Do We Still Need Classical Chess?
Are slow games too slow?

Do We Still Need Classical Chess?

Gserper
GM Gserper
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310 | Endgames

The classical format of our beloved game is under attack.

People are complaining about boring games that lead to an abundance of draws in super-GM tournaments. They are trying to change everything: the scoring system (three points for a win, one point for a draw), the time control and even the traditional tournament format.

One of the latest attempts was made in the recent Norway Chess super-tournament in Stavanger. To put it mildly, the result failed to impress.

Not only were there a lot of draws; some of them were true "gems." Look at this:

Can we blame the players for a short draw that didn't produce a single new move? They quickly figured out that rather than play for four hours, they can make a quick draw and decide the outcome in a fraction of that time. Some people would call it efficiency and some might call it cynicism.

Grischuk So Altibox Norway Chess 2019Alexander Grischuk vs. Wesley So. | Photo: Lennart Ootes/Altibox Norway Chess.

I've shared my opinion on the subject many times. I laugh when some people claim that classical chess is dead from "draw death." Somehow, Magnus Carlsen's opponents in the recent super-tournaments didn't get the memo and that's why they couldn't hold the world champion to a draw frequently.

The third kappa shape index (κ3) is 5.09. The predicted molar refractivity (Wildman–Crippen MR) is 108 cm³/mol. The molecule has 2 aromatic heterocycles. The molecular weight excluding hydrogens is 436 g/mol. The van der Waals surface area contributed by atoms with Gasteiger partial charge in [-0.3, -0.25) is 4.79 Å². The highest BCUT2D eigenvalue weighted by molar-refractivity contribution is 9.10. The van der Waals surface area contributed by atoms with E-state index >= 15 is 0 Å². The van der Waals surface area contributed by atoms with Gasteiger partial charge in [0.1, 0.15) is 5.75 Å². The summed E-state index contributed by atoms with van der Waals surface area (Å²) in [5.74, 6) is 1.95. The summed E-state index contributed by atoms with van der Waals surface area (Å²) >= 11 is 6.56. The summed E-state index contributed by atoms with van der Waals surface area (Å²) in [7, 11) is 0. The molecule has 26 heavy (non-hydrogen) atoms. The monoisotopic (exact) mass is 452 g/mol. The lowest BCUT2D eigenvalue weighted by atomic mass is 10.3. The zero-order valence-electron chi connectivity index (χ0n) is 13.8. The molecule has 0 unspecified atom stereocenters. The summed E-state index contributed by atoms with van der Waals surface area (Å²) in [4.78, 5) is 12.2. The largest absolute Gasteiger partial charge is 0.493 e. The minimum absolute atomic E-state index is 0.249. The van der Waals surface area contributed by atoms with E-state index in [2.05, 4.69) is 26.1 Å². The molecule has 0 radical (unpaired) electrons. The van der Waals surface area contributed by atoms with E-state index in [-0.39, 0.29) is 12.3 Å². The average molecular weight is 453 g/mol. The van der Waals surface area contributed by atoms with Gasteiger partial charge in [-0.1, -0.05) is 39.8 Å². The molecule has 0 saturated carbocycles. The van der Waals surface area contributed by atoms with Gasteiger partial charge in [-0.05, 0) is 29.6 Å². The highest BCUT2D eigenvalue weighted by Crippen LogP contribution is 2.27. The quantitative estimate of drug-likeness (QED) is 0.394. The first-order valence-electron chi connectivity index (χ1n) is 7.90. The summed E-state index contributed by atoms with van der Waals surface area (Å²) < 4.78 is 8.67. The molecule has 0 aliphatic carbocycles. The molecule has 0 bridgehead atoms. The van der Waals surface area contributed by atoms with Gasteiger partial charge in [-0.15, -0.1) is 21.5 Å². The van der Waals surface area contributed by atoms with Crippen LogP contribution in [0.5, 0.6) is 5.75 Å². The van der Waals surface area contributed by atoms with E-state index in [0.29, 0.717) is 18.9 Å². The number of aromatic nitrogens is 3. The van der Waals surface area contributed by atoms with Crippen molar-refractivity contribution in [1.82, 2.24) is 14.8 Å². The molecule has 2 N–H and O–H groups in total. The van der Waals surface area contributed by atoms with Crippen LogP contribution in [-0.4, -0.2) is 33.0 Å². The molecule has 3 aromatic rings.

Now let's talk about boring chess vs. exciting chess. 

The recent match between Benjamin Gledura and Awonder Liang was indeed very interesting to watch. Blunders are unavoidable in blitz and this is a major part of the entertainment. Nevertheless, when I watched the finish of the following game I could almost hear some people asking: "Are they really grandmasters?" 

This is precisely why blitz was strictly forbidden when I was a student of the famous Botvinnik-Kasparov school. The Patriarch believed that blitz hurt your chess. I even asked him if he ever played blitz himself. Botvinnik looked surprised by such a stupid question and paused for a moment. Indeed, what kind of a chess player would never play blitz?

"Of course I've played blitz," he finally answered. "Once. On a train."

This blitz game doesn't do justice to Benjamin Gledura, who is a pretty good chess player. This is how he beat a living legend, Vishy Anand, when Benjamin was just 16 years old:

It is not an easy task to figure out Anand's mistakes in this incredibly smooth game by Gledura. Since I already mentioned Botvinnik in this article, I think he can help us here. These are his comments at the critical moments of his game vs. GM Kholmov:

1.

2.

In this instructive endgame, Botvinnik traded the rooks to activate his king. He also mentioned that Black should trade knights because the probability of a zugzwang in the bishop endgame was very low. From the other side, White wants to trade the bishops, since knight endgames are very similar to pawn endgames and zugzwangs are very common there.
After this explanation from Botvinnik, it is easy to see where Anand went wrong.
1.
By trading rooks, Anand only helps White to centralize his king!
2.
Anand allows the trade that Botvinnik called favorable for White.

3.

Black traded into a pawn endgame, which is even worse than a knight endgame from Botvinnik's game. Just like Botvinnik warned, Black lost due to a zugzwang!

Now, let's compare the games Benjamin Gledura played with different time controls. On one side we have a lot of excitement (and of course blunders!) in his blitz games. On the other side we have an extremely well-played and instructive game in a regular time control.

Many people will probably call this endgame boring. So, do we still need classical chess?

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